Warrants for George Wolsey were issued Tuesday in B.C. provincial court after he failed to appear to address the-more-than $18,000 he owes to 10 former tenants for squalid living conditions in a single-room-occupancy hotel he used to own in the Downtown Eastside.
Once the warrants are served, Wolsey has seven days to turn himself in or risk apprehension by the sheriffs.
Doug King, a lawyer with Pivot Legal Society, an organization that advocates on behalf of some of Vancouver's poorest residents, said the case "definitely has national connections."
"It's a bit of a wake-up call, not only to Mr. Wolsey, but I think to all landlords," said King, stressing landlord-tenant disputes are not detached from the civil court system or even criminal proceedings.
King said arrest warrants may be effective tools for tenants who are forced to live in deplorable conditions.
Housing was once a federal issue, he added, and the federal government was very active in making sure there was an adequate number of social housing units, but the situation has never been the same since the responsibility was downloaded onto the provinces.
King said provincial and municipal governments have been unable to address housing issues adequately, resulting in conflicts like the one between Wolsey and his former tenants.
However, Pivot lawyer D.J. Larkin said the civil warrants are only valid for one year, and Wolsey could avoid prosecution if sheriffs fail to arrest him within that time.
"We're certainly hoping they do," she said, noting the number of warrants should make pursuing Wolsey a priority.
Wolsey's former residents complained earlier this year they endured infestations of cockroaches and bed bugs and faced serious risk to their health and safety while living in one of his hotels.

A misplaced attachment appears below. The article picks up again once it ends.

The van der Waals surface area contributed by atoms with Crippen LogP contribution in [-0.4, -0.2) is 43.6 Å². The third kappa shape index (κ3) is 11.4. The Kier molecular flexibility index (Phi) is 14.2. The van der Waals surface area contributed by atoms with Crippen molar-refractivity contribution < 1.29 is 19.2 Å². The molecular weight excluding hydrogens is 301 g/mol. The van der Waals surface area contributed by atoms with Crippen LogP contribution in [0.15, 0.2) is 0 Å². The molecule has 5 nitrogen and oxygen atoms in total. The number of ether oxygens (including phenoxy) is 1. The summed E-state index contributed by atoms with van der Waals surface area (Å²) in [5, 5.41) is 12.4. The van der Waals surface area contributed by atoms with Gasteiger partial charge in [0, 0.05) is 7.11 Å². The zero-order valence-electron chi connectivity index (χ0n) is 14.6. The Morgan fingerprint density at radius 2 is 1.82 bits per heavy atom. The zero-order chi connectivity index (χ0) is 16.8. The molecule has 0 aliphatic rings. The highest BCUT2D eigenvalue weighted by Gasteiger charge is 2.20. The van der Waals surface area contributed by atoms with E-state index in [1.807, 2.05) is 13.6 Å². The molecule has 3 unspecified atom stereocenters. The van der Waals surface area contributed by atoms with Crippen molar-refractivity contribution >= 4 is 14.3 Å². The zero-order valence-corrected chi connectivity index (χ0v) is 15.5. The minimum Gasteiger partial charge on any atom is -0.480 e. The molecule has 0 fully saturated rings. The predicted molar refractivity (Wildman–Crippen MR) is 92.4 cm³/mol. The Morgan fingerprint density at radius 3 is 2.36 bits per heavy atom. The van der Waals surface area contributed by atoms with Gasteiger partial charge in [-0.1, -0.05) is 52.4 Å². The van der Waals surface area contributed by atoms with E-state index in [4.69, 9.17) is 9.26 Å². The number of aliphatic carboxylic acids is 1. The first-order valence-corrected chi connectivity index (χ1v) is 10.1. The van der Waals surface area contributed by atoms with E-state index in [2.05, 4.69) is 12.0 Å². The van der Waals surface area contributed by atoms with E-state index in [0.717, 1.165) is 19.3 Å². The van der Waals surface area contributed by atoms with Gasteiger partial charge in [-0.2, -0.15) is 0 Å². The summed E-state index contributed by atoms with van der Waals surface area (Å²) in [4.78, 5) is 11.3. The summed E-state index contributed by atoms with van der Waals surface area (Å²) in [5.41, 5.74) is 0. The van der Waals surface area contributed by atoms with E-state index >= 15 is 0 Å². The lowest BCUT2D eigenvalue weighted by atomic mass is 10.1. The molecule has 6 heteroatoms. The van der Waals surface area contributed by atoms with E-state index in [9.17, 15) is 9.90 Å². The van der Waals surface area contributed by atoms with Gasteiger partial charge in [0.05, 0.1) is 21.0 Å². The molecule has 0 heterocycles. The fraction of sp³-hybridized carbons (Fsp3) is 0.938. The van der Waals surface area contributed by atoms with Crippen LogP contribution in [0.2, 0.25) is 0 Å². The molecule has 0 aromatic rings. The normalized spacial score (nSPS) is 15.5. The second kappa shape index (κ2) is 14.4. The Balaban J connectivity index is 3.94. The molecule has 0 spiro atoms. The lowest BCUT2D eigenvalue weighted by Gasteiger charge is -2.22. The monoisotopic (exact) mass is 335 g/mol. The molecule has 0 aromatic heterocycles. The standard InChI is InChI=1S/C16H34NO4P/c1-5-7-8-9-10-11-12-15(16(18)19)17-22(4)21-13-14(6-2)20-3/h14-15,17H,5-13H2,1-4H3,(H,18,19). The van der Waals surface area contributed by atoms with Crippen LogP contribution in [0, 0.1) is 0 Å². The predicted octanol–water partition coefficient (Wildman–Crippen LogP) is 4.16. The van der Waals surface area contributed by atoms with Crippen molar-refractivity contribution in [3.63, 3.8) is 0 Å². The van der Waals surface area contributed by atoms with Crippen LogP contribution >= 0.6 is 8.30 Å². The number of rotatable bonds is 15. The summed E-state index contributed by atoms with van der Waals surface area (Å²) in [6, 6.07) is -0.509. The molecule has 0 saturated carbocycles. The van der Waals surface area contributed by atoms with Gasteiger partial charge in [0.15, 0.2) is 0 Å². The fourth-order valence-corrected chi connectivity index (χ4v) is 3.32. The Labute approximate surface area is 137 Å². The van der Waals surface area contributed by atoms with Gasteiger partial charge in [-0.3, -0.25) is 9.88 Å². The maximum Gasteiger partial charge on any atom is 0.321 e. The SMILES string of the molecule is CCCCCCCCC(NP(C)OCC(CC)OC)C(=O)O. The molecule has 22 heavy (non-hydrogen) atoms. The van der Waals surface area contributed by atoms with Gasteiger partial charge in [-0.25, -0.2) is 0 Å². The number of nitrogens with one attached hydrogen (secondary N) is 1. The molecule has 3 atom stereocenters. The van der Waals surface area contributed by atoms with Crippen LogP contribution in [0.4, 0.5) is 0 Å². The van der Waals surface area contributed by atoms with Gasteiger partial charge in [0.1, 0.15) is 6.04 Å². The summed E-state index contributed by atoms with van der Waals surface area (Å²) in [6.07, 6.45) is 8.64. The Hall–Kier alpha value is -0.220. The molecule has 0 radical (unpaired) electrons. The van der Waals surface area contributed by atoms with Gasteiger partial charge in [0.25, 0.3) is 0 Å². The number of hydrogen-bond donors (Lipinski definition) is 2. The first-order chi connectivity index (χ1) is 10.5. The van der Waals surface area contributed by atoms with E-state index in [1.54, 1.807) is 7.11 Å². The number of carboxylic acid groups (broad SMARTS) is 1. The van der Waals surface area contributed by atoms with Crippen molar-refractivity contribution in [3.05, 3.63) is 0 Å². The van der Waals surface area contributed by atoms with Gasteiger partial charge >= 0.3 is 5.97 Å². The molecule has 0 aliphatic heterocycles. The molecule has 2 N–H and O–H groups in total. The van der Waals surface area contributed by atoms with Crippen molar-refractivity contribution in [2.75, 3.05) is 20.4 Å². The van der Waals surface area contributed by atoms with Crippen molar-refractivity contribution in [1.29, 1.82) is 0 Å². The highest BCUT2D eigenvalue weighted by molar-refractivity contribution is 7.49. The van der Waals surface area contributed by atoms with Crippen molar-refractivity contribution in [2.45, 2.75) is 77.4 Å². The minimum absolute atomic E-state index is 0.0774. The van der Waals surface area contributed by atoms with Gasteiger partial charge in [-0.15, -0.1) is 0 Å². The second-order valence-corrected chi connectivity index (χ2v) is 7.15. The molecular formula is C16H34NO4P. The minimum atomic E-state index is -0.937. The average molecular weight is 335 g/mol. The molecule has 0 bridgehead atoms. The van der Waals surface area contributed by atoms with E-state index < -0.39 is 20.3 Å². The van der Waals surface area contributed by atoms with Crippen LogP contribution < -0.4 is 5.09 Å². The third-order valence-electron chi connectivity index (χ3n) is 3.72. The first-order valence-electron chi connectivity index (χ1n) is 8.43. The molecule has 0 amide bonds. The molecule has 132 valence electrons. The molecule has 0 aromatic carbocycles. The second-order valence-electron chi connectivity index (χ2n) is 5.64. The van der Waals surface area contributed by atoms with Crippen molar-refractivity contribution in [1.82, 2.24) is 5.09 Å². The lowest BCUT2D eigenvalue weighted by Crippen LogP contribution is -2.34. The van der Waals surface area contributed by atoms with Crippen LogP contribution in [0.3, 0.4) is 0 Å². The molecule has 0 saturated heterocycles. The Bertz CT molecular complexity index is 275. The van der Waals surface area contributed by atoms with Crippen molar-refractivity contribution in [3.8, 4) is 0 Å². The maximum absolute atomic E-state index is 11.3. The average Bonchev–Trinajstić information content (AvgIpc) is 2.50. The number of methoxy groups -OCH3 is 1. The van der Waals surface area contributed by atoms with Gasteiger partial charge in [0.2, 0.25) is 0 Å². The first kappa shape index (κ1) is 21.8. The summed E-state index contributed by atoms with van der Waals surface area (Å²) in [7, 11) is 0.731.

B.C.'s Residential Tenancy Branch agreed with the tenants, and in an order this spring awarded them more than $18,000.
One former tenant not involved in the action, Stephen Freman, said Wolsey is "heartless" and abused his authority as a landlord.
In 2011, the City of Vancouver ordered Wolsey to make repairs and renovations to his building after inspectors found his hotel violated 24 building bylaws and 141 maintenance standards bylaws, including evidence of "pest infestation" in multiple units.
Last year, Wolsey sold the two hotels he owned in the Downtown Eastside, and King said their new managers are taking steps to address building deficiencies.
But the dispute over Wolsey's treatment of tenants continues.
King said the current battle with Wolsey has been ongoing for more than five years, requiring a lot of resources and collaboration.
"I can't see it being done by people without help," he said. "If you're just talking about a regular apartment building, to get 20 people together as a group to do an action against a landlord and to follow it through like the way that these tenants have ... there's no way," he said.
"This is an area where the city and province both need to be giving help to tenants because they can't do it themselves."
Ontario-based lawyer Karen Andrews said the issue of landlords neglecting their responsibilities is also pervasive in her province.
Andrews works for the Advocacy Centre for Tenants Ontario, and noted a 2011 study by the United Way that found high-poverty neighbourhoods in Toronto have more than quadrupled in number over the last thirty years, from 30 in 1981 to 136 in 2006.
Many of those neighbourhoods' tenants, the report found, are dealing with worsening housing conditions.
Andrews said those marginalized groups generally lack the necessary tools to deal with negligent landlords.
Yet Andrews questioned the effectiveness of warrants.
"Throwing a landlord in jail ... do we think that it has a deterring effect? Or do we think that other landlords would pay attention to this? I don't know," she said.
Andrews said while the optics of warrants may be good, it may be more critical for tenants to feel the dispute-resolution process will help them if they face problems.
"I think tenants need to know that building inspectors will take that seriously, that adjudicators ... will take that seriously, that judges in the courts will take that seriously," she said. "That's what they need to have confidence in."
Back in Vancouver, King said Pivot will continue to pursue the Downtown Eastside's "slumlords," and warrants may be a tool to add to their arsenal.
For now, King said the group will make the public aware about Wolsey's warrants, and it has begun to plaster "wanted" posters bearing his image around the neighbourhood.
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